The story is told from Lee’s perspective of a woman in her late twenties reflecting on her time there. Yet Lee’s internal drama is ever so present, many times I forget that the story is told in hindsight with a more adult perspective. Lee is intelligent, sometimes passive, driven by a neurotic, obsessive crush that can’t be fully realized. We experience this insular world in the context of heartache, complicated relationships with friends and teachers, newly discovered sexuality, and the unspoken code of race and class of her classmates. Students here know better than to “piss in their own pool,” something that Lee learns in a most painful way.
While the weight of events are heavy, Lee regrets that Ault is only temporary, that it will be over, and that eventually, life will be less about potential and more about the way things are, a fade out into adult life. Perhaps, high school is such an intense, tender period because the whole world awaits you with possibilities and dreams.
While this story line is enough to draw me in, it is Sittenfeld’s execution that plays the starring role. Her writing is phenomenal, and often I rewrote her sentences in a journal for future inspiration. Does anyone else do this? Certainly with her credentials as a graduate of Stanford and the Iowa Writers’ Workshop, she has had lots of practice; this is her first book. She writes with the seamless grace of ballerina, capturing the story with simplicity and ease. Often, she might describe a feeling or an experience so succinctly that I felt it might be something I’ve thought about, but have never been able to put into words.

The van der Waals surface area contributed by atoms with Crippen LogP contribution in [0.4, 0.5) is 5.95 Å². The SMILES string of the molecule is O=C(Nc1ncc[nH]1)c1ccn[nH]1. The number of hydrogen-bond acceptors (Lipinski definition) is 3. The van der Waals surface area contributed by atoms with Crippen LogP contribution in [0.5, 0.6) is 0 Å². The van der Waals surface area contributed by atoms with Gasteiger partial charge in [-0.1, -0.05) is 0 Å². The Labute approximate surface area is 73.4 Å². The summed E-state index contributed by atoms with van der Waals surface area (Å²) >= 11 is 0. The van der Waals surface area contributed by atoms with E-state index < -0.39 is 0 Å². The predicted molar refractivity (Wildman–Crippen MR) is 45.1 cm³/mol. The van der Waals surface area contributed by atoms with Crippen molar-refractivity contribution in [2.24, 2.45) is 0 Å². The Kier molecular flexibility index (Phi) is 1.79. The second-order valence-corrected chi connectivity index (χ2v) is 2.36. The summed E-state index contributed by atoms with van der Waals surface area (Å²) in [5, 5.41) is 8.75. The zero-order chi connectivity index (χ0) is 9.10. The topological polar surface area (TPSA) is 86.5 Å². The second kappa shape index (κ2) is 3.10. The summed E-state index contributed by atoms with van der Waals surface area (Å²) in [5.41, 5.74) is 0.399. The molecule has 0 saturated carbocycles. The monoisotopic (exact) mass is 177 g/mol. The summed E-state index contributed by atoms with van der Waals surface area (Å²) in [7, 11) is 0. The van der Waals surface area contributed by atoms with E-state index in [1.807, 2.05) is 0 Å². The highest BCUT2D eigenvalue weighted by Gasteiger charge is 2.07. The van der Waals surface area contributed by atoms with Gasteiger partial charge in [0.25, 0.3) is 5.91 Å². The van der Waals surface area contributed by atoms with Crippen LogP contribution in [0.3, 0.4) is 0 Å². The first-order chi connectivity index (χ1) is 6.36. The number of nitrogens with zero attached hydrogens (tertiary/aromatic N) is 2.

I will leave you with a few sentences that I enjoyed:
In my whole life, Ault was the place with the greatest density of people to fall to fall in love with.
I might fail to be what the other person sought, but as a failure, I’d accommodate them completely.
There was something in the mildness of Cross’s tone and expressions that made me unsure how to react to the things he said. Normally, you could tell just by observing people when you were supposed to nod, or laugh, or frown in sympathy. But Cross’s expressions were all so muted that I’d have thought he was hardly paying attention to what we were talking about.
But sometimes speaking is so hard! It’s like standing still, then sprinting. I kept rehearsing the sentence in my head, examining it for flaws.
Life is clearest when guided by ulterior motives.
Anyone who has ever felt like an outsider will identify with this book. I thoroughly enjoyed Prep and highly recommend it. This is the second book I’ve read by Sittenfeld. I suspect she can probably tackle most anything with complexity and honesty, and look forward to more of her titles.